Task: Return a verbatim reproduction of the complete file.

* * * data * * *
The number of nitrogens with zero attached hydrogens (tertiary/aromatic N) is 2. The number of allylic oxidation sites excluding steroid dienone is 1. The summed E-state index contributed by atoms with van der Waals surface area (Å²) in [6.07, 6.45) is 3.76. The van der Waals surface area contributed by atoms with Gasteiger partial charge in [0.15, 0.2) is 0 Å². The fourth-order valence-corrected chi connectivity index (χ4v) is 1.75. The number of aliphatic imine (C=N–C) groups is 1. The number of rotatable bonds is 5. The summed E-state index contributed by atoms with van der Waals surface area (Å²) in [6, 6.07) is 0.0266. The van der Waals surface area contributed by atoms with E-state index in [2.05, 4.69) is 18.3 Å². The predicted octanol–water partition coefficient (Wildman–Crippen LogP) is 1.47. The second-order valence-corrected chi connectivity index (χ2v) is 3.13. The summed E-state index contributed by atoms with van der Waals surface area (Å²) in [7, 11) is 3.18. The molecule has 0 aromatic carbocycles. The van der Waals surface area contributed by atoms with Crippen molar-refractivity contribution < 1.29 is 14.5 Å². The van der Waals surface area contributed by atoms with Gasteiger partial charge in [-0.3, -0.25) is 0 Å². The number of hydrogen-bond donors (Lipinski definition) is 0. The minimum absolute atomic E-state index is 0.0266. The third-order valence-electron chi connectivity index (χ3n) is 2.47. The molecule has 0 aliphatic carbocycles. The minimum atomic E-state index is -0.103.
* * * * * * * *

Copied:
The number of nitrogens with zero attached hydrogens (tertiary/aromatic N) is 2. The number of allylic oxidation sites excluding steroid dienone is 1. The summed E-state index contributed by atoms with van der Waals surface area (Å²) in [6.07, 6.45) is 3.76. The van der Waals surface area contributed by atoms with Gasteiger partial charge in [0.15, 0.2) is 0 Å². The fourth-order valence-corrected chi connectivity index (χ4v) is 1.75. The number of aliphatic imine (C=N–C) groups is 1. The number of rotatable bonds is 5. The summed E-state index contributed by atoms with van der Waals surface area (Å²) in [6, 6.07) is 0.0266. The van der Waals surface area contributed by atoms with E-state index in [2.05, 4.69) is 18.3 Å². The predicted octanol–water partition coefficient (Wildman–Crippen LogP) is 1.47. The second-order valence-corrected chi connectivity index (χ2v) is 3.13. The summed E-state index contributed by atoms with van der Waals surface area (Å²) in [7, 11) is 3.18. The molecule has 0 aromatic carbocycles. The van der Waals surface area contributed by atoms with Crippen molar-refractivity contribution < 1.29 is 14.5 Å². The van der Waals surface area contributed by atoms with Gasteiger partial charge in [-0.3, -0.25) is 0 Å². The number of hydrogen-bond donors (Lipinski definition) is 0. The minimum absolute atomic E-state index is 0.0266. The third-order valence-electron chi connectivity index (χ3n) is 2.47. The molecule has 0 aliphatic carbocycles. The minimum atomic E-state index is -0.103.